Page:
Pastoral Therapy


I witnessed an exchange this week that I thought was an interesting view into Christianity in America. I was examining a newborn baby in a mother’s hospital room when there was a knock at the door. An older woman stuck her head in and announced she was from Pastoral Therapy. She saw me and said she could see the mother was busy and she would come back. The mother responded that wasn’t necessary, she didn’t need to see the Pastoral Therapist, who then proceeded to tell her that she would pray for her. The mother appeared to me to look uncomfortable and said thank you and again reiterated she didn’t need the services.

It’s very helpful to look at this through a feeling and needs lens. I also have been a Christian minister’s wife for many years and so I have my own understanding of what was going on with this exchange. The underlying story in Christianity is that we are all sinners destined for separation from God unless we accept that Jesus died for our sins and is our savior. This story drives a very strong need to help save others. Who would want anyone to be eternally damned? With this story how could we possibly be open to letting others have the life experience they choose?

The empathic connection with others is when we want to hear what is going on for another person. What are they feeling and needing? It is a gift when they want to let us in that way. It is a request on our part that allows for that connection. Would you like me to hear what is alive for you right now? Would you like to hear what is alive for me?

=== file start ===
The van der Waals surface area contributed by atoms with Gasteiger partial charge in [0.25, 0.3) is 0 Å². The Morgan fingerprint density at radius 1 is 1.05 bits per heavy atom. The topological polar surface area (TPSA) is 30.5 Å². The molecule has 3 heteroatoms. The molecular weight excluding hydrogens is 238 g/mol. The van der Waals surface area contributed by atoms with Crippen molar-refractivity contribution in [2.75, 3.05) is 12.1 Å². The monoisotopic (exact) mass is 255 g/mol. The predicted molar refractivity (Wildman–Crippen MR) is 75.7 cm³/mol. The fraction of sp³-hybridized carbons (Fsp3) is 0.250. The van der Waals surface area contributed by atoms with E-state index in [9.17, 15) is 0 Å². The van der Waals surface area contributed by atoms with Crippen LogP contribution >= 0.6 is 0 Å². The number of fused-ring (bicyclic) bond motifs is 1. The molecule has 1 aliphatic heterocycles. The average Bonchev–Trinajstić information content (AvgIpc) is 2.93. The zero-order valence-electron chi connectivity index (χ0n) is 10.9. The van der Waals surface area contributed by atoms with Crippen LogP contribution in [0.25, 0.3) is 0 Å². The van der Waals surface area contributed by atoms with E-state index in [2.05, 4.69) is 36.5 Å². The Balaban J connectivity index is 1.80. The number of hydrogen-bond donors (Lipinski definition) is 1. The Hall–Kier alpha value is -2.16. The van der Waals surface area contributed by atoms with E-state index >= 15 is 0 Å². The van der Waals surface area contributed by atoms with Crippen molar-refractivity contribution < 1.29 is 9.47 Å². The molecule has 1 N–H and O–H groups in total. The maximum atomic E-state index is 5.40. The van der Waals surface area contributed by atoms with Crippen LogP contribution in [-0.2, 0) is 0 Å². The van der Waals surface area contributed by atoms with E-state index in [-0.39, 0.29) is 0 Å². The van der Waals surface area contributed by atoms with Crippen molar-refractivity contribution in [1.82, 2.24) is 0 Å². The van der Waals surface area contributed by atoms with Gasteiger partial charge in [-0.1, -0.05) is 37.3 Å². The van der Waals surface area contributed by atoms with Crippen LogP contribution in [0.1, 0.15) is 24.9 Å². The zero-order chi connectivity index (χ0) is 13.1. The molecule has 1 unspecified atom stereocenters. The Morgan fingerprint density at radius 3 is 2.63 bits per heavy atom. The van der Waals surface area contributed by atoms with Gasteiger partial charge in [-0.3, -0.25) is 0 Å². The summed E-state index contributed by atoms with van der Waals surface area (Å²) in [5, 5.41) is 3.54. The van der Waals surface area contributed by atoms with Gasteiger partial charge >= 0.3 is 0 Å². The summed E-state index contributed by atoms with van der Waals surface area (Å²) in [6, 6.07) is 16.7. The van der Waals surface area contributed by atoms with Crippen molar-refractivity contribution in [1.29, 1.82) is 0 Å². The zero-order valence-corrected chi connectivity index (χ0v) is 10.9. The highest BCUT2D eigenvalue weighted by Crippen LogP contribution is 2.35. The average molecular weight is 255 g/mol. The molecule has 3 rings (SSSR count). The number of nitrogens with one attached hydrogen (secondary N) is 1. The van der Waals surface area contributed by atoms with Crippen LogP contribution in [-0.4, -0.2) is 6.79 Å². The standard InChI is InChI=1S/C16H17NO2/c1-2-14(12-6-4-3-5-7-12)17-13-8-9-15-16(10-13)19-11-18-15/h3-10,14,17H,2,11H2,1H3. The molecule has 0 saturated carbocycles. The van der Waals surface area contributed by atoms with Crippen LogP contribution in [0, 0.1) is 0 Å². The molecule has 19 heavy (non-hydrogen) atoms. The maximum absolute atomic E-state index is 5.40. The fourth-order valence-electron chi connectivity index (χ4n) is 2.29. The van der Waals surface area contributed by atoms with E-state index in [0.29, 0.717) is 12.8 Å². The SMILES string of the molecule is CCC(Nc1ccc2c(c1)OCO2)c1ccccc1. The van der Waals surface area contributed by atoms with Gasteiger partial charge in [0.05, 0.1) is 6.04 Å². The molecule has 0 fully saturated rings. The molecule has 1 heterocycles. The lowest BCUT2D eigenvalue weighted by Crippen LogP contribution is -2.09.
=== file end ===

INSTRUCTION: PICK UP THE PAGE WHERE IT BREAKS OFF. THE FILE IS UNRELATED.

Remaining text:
When the Pastoral Therapist opened that door I heard a demand, not a request. I think the mother did also. I heard someone with a very strong need to contribute, after all that is her job. She is supposed to make sure everyone speaks with her and has some prayer.

I think most people want to have someone listen to them, care about them. But that is their gift to us; they are allowing us to contribute to them. That is our request. We have to be willing to hear a “no”. We have to be willing to honor the path they are on, not to want to change them. I am longing to see those working in the spiritual arena, in particular, have wonderful connections with people. In this situation neither one of these people were heard; nor was there any connection.

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